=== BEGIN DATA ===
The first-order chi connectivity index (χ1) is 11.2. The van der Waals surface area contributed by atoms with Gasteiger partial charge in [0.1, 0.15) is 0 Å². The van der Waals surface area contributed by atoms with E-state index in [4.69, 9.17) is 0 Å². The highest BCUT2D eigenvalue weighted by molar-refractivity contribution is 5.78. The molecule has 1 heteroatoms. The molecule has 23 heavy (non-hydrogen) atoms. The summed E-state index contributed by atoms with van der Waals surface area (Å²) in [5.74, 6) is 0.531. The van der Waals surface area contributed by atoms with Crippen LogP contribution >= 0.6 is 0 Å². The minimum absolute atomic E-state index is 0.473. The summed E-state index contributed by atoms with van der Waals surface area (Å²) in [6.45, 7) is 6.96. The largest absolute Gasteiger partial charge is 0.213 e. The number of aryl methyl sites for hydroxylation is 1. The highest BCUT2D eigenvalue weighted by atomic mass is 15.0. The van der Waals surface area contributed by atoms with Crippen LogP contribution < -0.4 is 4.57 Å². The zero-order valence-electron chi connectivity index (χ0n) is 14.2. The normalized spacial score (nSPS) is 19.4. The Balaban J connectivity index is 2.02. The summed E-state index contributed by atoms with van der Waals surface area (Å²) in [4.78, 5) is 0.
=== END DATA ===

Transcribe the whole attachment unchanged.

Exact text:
The first-order chi connectivity index (χ1) is 11.2. The van der Waals surface area contributed by atoms with Gasteiger partial charge in [0.1, 0.15) is 0 Å². The van der Waals surface area contributed by atoms with E-state index in [4.69, 9.17) is 0 Å². The highest BCUT2D eigenvalue weighted by molar-refractivity contribution is 5.78. The molecule has 1 heteroatoms. The molecule has 23 heavy (non-hydrogen) atoms. The summed E-state index contributed by atoms with van der Waals surface area (Å²) in [5.74, 6) is 0.531. The van der Waals surface area contributed by atoms with Crippen LogP contribution >= 0.6 is 0 Å². The minimum absolute atomic E-state index is 0.473. The summed E-state index contributed by atoms with van der Waals surface area (Å²) in [6.45, 7) is 6.96. The largest absolute Gasteiger partial charge is 0.213 e. The number of aryl methyl sites for hydroxylation is 1. The highest BCUT2D eigenvalue weighted by atomic mass is 15.0. The van der Waals surface area contributed by atoms with Crippen LogP contribution < -0.4 is 4.57 Å². The zero-order valence-electron chi connectivity index (χ0n) is 14.2. The normalized spacial score (nSPS) is 19.4. The Balaban J connectivity index is 2.02. The summed E-state index contributed by atoms with van der Waals surface area (Å²) in [4.78, 5) is 0.